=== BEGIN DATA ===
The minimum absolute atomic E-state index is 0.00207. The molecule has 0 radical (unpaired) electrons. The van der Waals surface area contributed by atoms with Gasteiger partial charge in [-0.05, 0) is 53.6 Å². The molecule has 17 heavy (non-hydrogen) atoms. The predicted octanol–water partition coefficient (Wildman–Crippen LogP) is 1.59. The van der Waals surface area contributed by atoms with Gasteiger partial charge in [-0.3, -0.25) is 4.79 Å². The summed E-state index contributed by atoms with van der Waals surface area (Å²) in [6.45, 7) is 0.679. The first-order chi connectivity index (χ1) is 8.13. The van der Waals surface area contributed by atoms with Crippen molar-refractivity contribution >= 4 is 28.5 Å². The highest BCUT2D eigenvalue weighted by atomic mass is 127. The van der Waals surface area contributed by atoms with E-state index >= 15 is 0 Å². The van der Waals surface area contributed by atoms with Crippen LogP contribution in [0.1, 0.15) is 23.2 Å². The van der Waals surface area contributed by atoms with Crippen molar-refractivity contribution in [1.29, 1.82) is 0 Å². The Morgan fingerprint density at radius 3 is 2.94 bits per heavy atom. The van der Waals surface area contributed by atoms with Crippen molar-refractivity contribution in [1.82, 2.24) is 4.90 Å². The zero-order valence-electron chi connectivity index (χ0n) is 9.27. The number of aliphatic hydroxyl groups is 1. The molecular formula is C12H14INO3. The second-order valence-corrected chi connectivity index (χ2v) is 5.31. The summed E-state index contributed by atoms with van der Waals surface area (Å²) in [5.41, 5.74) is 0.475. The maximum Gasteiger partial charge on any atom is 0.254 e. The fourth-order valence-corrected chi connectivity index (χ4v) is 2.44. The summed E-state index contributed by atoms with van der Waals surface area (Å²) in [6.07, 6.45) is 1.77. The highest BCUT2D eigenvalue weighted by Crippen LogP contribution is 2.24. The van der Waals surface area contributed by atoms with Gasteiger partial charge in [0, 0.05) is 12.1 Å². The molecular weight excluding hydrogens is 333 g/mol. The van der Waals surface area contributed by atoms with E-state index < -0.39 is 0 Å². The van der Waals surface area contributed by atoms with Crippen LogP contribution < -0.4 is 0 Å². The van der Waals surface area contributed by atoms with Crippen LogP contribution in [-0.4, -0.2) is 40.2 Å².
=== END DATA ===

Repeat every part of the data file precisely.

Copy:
The minimum absolute atomic E-state index is 0.00207. The molecule has 0 radical (unpaired) electrons. The van der Waals surface area contributed by atoms with Gasteiger partial charge in [-0.05, 0) is 53.6 Å². The molecule has 17 heavy (non-hydrogen) atoms. The predicted octanol–water partition coefficient (Wildman–Crippen LogP) is 1.59. The van der Waals surface area contributed by atoms with Gasteiger partial charge in [-0.3, -0.25) is 4.79 Å². The summed E-state index contributed by atoms with van der Waals surface area (Å²) in [6.45, 7) is 0.679. The first-order chi connectivity index (χ1) is 8.13. The van der Waals surface area contributed by atoms with Crippen molar-refractivity contribution >= 4 is 28.5 Å². The highest BCUT2D eigenvalue weighted by atomic mass is 127. The van der Waals surface area contributed by atoms with E-state index >= 15 is 0 Å². The van der Waals surface area contributed by atoms with Crippen LogP contribution in [0.1, 0.15) is 23.2 Å². The van der Waals surface area contributed by atoms with Crippen molar-refractivity contribution in [1.29, 1.82) is 0 Å². The Morgan fingerprint density at radius 3 is 2.94 bits per heavy atom. The van der Waals surface area contributed by atoms with Crippen molar-refractivity contribution in [1.82, 2.24) is 4.90 Å². The zero-order valence-electron chi connectivity index (χ0n) is 9.27. The number of aliphatic hydroxyl groups is 1. The molecular formula is C12H14INO3. The second-order valence-corrected chi connectivity index (χ2v) is 5.31. The summed E-state index contributed by atoms with van der Waals surface area (Å²) in [5.41, 5.74) is 0.475. The maximum Gasteiger partial charge on any atom is 0.254 e. The fourth-order valence-corrected chi connectivity index (χ4v) is 2.44. The summed E-state index contributed by atoms with van der Waals surface area (Å²) in [6.07, 6.45) is 1.77. The highest BCUT2D eigenvalue weighted by Crippen LogP contribution is 2.24. The van der Waals surface area contributed by atoms with Gasteiger partial charge in [0, 0.05) is 12.1 Å². The molecular weight excluding hydrogens is 333 g/mol. The van der Waals surface area contributed by atoms with E-state index < -0.39 is 0 Å². The van der Waals surface area contributed by atoms with Crippen LogP contribution < -0.4 is 0 Å². The van der Waals surface area contributed by atoms with Crippen LogP contribution in [-0.4, -0.2) is 40.2 Å².